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Hi I'm Stephanie

I'm a missionary. I'm a writer. I'm a feminist. I'm a dancer. I'm a convert. I'm a Mormon.

About Me

In May 2013, I graduated from Mills College, an all-women's liberal arts university in the Bay Area, with degrees in creative writing and journalism. I now serve in the Czech/Slovak Mission, which was already dear to my heart before I received my call since I studied abroad in Prague last spring. While there, I taught with the missionaries every day and wished for the opportunity to serve full time. Thus, being able to dedicate 18 months to nothing but the work is a dream come true. Before my arrival to the MTC, I was an ordinance worker and family history consultant for the Oakland California Temple and FamilySearch Library. When I'm not fulfilling one of my church callings, I love to dance ballet and tango, sail small boats, and travel (or pretend to travel by eating ethnic foods). I'm a passionate feminist, but if you believe in the Family Proclamation to the World, chances are you are one, too. I invite you to read some of my writings on my website and blog: www.stephaniescerra.com.

Why I am a Mormon

The last noun I ever thought I'd use to describe myself was "Mormon." I'd heard a lot of bad press about the Church and was convinced it wasn't for me. But when I began dating a Mormon in high school, I became curious about his beliefs. I asked hundreds of questions, the first of which were very academic, like: What's the difference between a revelation and a hallucination? To my surprise, people excitedly answered my questions and encouraged me to ask more. I loved, and still love, that the Church encourages us to understand rather than blindly follow by giving us a million ways to continue to learn and by even requiring us to undergo interviews for baptism and to enter the temple. I love the Plan of Salvation and how everyone has a place within it. I love that we have a compassionate and understanding Heavenly Father. I love that Eve was meant to partake of the fruit. I love that God has revealed more scripture than the Bible. I love latter-day prophets and continuing revelation. I love the strong women who make so much happen within not just the Church but their communities. I love the Priesthood power that's been restored upon the earth. I love the temples and the sacred ordinances available to us there. I love eternal families. But most of all, I love how my found faith in Jesus Christ has helped me become the person I have always wanted to be, and I know my faith will continue to help me improve for the rest of my life.

How I live my faith

Since my baptism on December 19, 2009, I have lived my faith by loving others and being an example to them. I find it important to practice and teach the doctrine, not the dogma of the Church, for Brigham Young was adamant about remembering the three distinctions between what we do as Latter-day Saints: what is doctrine, what is culture, and what is tradition. While the Lord asks much of us, he still wishes for us to be ourselves. The Church could not function if we were all the same. We need individuality. I try to bear such truths in mind when I interact with others, loving them for who they are and who they wish to be, no matter what their background or lifestyle. And because I took the name of Christ upon myself during baptism (and because I now wear His name on a badge upon my chest), I strive to be a disciple by exemplifying the things we believe and being able to explain them clearly and concisely.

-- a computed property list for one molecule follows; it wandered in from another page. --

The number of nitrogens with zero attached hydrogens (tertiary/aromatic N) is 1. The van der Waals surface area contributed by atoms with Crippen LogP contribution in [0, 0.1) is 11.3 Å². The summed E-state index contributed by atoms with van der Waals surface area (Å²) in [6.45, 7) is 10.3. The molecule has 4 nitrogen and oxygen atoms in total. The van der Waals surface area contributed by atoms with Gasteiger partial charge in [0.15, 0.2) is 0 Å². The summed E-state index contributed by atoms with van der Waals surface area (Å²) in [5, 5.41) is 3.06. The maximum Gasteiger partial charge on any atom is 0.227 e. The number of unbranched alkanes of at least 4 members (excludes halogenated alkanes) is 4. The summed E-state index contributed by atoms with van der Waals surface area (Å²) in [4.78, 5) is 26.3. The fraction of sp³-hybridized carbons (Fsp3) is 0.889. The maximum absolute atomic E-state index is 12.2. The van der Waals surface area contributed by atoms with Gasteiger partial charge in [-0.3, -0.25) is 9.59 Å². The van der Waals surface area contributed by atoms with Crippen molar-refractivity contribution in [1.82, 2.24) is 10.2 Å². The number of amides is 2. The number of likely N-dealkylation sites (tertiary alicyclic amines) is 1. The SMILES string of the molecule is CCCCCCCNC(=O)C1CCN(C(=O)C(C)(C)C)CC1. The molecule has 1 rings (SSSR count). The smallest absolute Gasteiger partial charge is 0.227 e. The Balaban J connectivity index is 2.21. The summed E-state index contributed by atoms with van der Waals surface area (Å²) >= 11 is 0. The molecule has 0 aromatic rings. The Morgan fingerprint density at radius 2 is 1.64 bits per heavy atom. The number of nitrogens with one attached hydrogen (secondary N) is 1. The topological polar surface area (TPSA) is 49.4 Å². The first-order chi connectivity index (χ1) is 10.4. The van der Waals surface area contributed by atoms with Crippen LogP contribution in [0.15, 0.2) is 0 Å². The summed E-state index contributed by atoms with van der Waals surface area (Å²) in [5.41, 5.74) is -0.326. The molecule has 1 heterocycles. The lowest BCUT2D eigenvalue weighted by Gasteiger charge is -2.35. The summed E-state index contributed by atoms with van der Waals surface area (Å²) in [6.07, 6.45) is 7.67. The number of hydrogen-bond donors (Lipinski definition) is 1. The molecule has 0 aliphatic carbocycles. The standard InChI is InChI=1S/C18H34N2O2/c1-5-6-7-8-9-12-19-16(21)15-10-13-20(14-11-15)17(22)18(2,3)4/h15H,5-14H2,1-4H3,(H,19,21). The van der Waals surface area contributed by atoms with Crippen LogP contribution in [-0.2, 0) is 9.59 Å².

Are all Mormons required to serve a mission?

Stephanie
All members of the Church are missionaries in that we are meant to share our beliefs with as many people as possible. However, full-time missions are encouraged rather than required. It is a commandment from God for all able men to serve two-year missions for the Church. Does anyone force them to do so? Hopefully not. Do you get excommunicated from the Church if you don't serve? No. Full-time missionaries are volunteers who serve wherever the Church calls them as representatives of our faith. Women (like me!) may serve missions, too, but it is not a commandment. (Perhaps because so many women choose to serve missions as it is.) A woman's mission is the same as a man's, just six months shorter. My love of missionaries continues to grow daily. I owe them so much for sitting there and answering all of my questions with such eagerness and patience when I was investigating. One missionary in particular sat with me for hours one afternoon so he could get through a three-page list of questions I had put together. My testimony of them strengthened my testimony of the Church and the gospel it has to offer. Show more Show less

Do Mormons only help Mormons?

Stephanie
Absolutely not! I wouldn't be here if Mormons only helped Mormons, because I wasn't one to begin with! One fine example of how the Church helps nonmembers is through its humanitarian program, which aids hundreds of countries around the world. Each ward, or church meetinghouse, has a service committee, which plans projects, such as blood drives and cleanups, to help the community at least once a month. And, in a way many people don't think about, the Church helps people most with their missionary program. We take the Bible literally when Jesus Christ commands his people to spread His gospel, for we believe it is the greatest gift of all. Our missionary program is, in a lot of ways, even greater than our humanitarian programs, for it takes care of people not just for mortality, but for all of time and for all of eternity. Show more Show less